Reject politicians who come with sugar in their mouths


Reject politicians who come with sugar in their mouths

Raulson Nembhard

Wednesday, August 05, 2020

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One of the criticisms that I received with respect to my last column 'Behind Trump's desperate bid for a second term', published July 29, 2020, is that I am more concerned about what is happening in America than about the myriad problems that face Jamaicans. On the face of it, the answer to this concern is so obvious that it brooks no rebuttal or commentary. But since I am not in the habit of taking any viewpoint for granted, I must recognise it for what it is, as it brings to the fore the importance of the economic boondoggle that presently besets America and its consequential effects on Jamaica as a small developing State.

To begin with, it is estimated that close to two million members of Jamaica's Diaspora live in the United States. These Jamaicans are understandably concerned about what happens in their homeland to the extent that, pre-COVID-19, they were sending close to $2 billion in remittances to the country annually. This has been an economic lifeline for many Jamaicans and would have become even more so as the virus took its toll on the economic livelihood of most Jamaicans. Despite the pandemic and a remarkable turn for the worse in their own economic prospects, many Diasporans continue to shoulder on with their obligations as they know that their relatives back home really depend on this lifeline for bare survival.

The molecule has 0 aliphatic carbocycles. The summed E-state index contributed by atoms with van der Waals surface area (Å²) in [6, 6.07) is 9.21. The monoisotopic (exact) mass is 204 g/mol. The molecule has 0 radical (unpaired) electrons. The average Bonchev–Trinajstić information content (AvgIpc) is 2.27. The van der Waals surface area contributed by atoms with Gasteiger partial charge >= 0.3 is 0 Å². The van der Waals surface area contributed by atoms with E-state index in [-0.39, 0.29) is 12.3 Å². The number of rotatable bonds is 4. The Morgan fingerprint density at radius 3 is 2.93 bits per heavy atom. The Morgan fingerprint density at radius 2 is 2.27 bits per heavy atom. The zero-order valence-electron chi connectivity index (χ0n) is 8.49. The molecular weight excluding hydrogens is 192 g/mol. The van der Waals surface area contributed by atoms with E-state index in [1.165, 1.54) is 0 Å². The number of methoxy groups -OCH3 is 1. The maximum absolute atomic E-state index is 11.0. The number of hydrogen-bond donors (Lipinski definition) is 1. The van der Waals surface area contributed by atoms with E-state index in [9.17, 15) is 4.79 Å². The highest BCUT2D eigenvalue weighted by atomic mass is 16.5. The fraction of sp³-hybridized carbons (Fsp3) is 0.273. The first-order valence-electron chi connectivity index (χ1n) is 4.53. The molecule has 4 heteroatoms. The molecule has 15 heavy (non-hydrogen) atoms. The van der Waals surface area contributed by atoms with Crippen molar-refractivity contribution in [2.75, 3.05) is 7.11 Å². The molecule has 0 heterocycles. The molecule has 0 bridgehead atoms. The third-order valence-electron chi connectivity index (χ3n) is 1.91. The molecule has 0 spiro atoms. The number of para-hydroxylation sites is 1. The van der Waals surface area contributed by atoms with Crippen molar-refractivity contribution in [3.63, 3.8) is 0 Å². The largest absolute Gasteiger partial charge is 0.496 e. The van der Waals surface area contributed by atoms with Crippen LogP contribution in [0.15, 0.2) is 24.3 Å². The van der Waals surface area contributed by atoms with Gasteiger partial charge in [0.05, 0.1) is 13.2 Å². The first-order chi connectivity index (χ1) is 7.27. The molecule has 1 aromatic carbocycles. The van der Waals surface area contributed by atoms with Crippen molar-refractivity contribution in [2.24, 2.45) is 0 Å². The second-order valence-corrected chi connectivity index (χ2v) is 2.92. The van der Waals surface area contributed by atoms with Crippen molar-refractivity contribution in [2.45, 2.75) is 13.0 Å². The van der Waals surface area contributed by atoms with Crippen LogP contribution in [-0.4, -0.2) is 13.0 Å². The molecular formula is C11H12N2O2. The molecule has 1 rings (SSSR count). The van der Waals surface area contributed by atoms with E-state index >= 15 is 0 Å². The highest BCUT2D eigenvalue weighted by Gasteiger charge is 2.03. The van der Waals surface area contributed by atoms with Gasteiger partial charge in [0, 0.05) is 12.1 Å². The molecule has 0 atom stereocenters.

Furthermore, it must not be forgotten that America is one of, if not the largest, trading partner for Jamaica. The country has been one of the most steadfast friends of Jamaica and the two countries have maintained over the years a cordial, respectable, and beneficial relationship. This is not a relationship that should be taken for granted, and it is certainly not one that should be above investigation and critique.

This writer has been one of the most persistent critics of the Donald Trump Administration because of the position of weakness to which he has brought a once proud and great nation. It has been said that once the world either admired or feared America, now it looks upon America with pity. Pity for the number of lives that have been needlessly lost to COVID-19; pity, because of the seeming helplessness of Americans, in the absence of federal leadership, to take control of the situation and thus staunch the bleeding of the economy.

On one level, Trump ought to be credited for bringing a greater awareness to many Americans of the consequential nature of the presidency and the importance of who is elected to occupy that high office. Those who think that such things should be ignored are living in the land of Oz. Contrary to what some believe, I criticise what is happening in America today, not because I hate Trump — I have previously cautioned about the trivial use of that word — but because of what I see America and world at large losing in this hour of great need. I look out on the horizon and can see the further carnage of the economic and social dislocations of the American way of life that a continued Trump presidency will cause. Not to mention its increasing loss of respectability in the world and, possibly, as some predict, the death of the American experiment.